Another attractive feature of ionic liquids is that they can be tailored synthetically to customize their properties, says Xinchen Kang, a researcher who works with Han and Zhu. In this case, ionic liquids can be styled to activate CO2, enhance interactions between the electrode and reaction intermediates, and influence the reaction pathway. Han and coworkers recently compiled an extensive review of ionic liquids used for CO2 electroreduction (Innovation 2020, DOI: 10.1016/j.xinn.2020.100016).

Large-scale commercialization of CO2 electroreduction isn’t going to happen overnight. But enthusiasm for the technology is growing quickly. “This is undoubtedly one of the most challenging and promising applications of electrochemistry,” says Anna Ramunni, a research group leader at De Nora. “Once it’s developed, it will be a pillar of decarbonization.”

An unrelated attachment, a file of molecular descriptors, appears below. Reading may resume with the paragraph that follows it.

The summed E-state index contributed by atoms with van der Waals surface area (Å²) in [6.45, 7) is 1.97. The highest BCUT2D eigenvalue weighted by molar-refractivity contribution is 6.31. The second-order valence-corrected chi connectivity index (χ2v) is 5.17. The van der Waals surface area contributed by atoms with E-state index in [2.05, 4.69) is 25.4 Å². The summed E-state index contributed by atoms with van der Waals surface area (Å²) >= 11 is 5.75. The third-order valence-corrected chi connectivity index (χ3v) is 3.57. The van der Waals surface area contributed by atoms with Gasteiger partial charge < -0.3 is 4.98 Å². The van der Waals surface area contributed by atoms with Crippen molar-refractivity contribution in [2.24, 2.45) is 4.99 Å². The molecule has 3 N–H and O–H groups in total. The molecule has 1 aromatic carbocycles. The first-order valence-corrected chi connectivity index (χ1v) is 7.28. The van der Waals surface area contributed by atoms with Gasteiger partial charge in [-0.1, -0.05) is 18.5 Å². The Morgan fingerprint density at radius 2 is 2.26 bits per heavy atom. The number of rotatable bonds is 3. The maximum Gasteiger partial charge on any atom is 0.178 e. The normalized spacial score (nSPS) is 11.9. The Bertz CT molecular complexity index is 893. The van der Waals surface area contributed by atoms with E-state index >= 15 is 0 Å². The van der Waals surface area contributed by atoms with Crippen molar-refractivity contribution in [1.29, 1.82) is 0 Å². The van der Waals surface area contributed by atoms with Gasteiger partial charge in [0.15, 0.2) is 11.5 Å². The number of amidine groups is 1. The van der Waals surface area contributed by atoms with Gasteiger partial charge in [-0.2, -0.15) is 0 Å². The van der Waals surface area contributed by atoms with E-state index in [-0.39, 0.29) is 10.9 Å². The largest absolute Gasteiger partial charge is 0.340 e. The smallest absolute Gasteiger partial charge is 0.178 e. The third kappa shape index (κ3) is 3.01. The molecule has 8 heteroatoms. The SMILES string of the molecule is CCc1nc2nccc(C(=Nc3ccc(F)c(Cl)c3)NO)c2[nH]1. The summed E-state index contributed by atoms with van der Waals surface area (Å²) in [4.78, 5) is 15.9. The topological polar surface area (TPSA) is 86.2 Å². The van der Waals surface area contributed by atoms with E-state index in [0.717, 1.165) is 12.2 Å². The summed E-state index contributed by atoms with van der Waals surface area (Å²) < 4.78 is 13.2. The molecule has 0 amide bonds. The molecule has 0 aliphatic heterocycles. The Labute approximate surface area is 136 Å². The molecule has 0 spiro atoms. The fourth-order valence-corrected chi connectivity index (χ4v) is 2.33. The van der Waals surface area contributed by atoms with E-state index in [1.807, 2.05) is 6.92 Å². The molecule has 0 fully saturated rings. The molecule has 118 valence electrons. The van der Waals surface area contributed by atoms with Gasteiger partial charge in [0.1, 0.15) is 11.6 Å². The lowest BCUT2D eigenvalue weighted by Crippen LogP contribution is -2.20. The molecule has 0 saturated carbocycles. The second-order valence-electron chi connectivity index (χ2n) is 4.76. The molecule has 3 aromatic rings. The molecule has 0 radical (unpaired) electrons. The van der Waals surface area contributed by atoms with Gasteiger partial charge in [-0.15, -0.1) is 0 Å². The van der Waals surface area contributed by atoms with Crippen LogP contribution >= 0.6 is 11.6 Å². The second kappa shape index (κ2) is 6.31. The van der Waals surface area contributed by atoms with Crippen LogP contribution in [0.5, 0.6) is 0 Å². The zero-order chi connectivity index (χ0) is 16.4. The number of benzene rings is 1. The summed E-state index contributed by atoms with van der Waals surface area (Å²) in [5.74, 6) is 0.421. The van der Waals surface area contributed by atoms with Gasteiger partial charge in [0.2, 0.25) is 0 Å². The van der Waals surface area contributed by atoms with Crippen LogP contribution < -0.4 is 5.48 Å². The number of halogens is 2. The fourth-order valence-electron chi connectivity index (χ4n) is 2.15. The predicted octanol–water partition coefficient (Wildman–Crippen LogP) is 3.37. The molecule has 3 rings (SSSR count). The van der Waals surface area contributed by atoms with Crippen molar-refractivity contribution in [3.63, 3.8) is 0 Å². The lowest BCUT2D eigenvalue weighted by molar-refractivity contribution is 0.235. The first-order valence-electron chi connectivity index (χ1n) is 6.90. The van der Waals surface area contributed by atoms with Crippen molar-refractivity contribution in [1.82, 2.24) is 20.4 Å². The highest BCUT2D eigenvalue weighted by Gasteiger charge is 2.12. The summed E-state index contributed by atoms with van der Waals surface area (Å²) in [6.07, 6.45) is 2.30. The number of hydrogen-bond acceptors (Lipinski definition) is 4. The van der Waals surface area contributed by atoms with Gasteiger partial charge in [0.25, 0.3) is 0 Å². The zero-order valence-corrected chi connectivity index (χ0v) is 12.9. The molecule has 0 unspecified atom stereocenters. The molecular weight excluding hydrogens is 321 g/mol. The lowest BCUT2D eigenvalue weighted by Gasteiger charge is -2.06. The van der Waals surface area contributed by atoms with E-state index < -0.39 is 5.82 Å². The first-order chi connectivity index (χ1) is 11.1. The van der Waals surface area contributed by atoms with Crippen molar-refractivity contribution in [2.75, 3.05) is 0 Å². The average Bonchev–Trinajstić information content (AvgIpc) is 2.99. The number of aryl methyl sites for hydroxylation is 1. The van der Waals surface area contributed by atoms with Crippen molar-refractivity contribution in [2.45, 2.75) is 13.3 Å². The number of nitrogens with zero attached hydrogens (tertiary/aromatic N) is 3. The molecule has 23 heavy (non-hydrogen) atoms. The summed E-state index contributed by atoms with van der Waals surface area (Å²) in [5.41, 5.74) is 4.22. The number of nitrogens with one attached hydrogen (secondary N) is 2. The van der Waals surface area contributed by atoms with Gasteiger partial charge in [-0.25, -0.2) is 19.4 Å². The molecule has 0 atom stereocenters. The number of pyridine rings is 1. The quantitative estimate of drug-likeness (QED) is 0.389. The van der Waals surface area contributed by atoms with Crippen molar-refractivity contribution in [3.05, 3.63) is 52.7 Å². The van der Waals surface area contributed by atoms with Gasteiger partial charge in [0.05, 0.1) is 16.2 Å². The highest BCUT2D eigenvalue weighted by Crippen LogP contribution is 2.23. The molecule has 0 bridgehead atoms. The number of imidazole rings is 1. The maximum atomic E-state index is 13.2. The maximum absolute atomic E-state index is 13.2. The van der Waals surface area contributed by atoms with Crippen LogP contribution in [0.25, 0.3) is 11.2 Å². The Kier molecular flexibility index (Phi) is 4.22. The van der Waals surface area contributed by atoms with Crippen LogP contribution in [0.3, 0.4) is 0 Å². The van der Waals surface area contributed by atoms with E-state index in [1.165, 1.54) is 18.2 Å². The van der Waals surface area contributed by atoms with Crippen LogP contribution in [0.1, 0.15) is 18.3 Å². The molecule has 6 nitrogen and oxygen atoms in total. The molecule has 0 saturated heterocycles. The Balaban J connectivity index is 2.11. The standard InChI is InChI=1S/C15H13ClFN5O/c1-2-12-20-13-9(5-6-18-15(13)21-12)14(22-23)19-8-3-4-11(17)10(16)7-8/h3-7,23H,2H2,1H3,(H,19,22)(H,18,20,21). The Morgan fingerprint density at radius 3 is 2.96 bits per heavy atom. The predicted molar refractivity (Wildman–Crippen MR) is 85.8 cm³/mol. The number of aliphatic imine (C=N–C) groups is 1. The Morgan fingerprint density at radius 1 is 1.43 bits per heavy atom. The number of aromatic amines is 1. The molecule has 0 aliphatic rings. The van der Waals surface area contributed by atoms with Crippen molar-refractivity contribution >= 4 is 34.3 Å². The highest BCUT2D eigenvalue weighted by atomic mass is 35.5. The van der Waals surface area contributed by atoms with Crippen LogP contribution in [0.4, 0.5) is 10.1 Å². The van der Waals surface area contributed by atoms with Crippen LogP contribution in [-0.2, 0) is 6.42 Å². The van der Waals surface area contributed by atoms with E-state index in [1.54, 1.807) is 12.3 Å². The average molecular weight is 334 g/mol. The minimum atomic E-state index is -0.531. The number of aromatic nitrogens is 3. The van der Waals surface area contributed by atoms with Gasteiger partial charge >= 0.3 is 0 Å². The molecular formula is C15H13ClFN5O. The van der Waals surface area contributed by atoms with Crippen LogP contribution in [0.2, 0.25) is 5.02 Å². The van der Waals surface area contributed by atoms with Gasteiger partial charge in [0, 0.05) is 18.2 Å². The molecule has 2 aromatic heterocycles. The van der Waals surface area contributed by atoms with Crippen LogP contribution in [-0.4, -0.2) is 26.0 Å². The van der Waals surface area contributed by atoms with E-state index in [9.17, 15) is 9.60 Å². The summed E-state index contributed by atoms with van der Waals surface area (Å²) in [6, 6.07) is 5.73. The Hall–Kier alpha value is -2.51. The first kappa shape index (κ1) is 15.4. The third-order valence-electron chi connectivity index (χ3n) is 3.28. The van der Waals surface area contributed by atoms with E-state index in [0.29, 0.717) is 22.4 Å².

“Ten to 20 years ago, people were very skeptical that we would ever be able to convert CO2 to something useful that wasn’t so expensive that no one would be interested in buying,” Bocarsly says. Times have changed. “People are starting to think it’s commercially viable.”

You can quibble about the low efficiency of one multicarbon product or another, he says. “But that means you already know how to make it. There’s no question this is going to happen.”


This article has been sent to the following recipient:

Chemistry matters. Join us to get the news you need.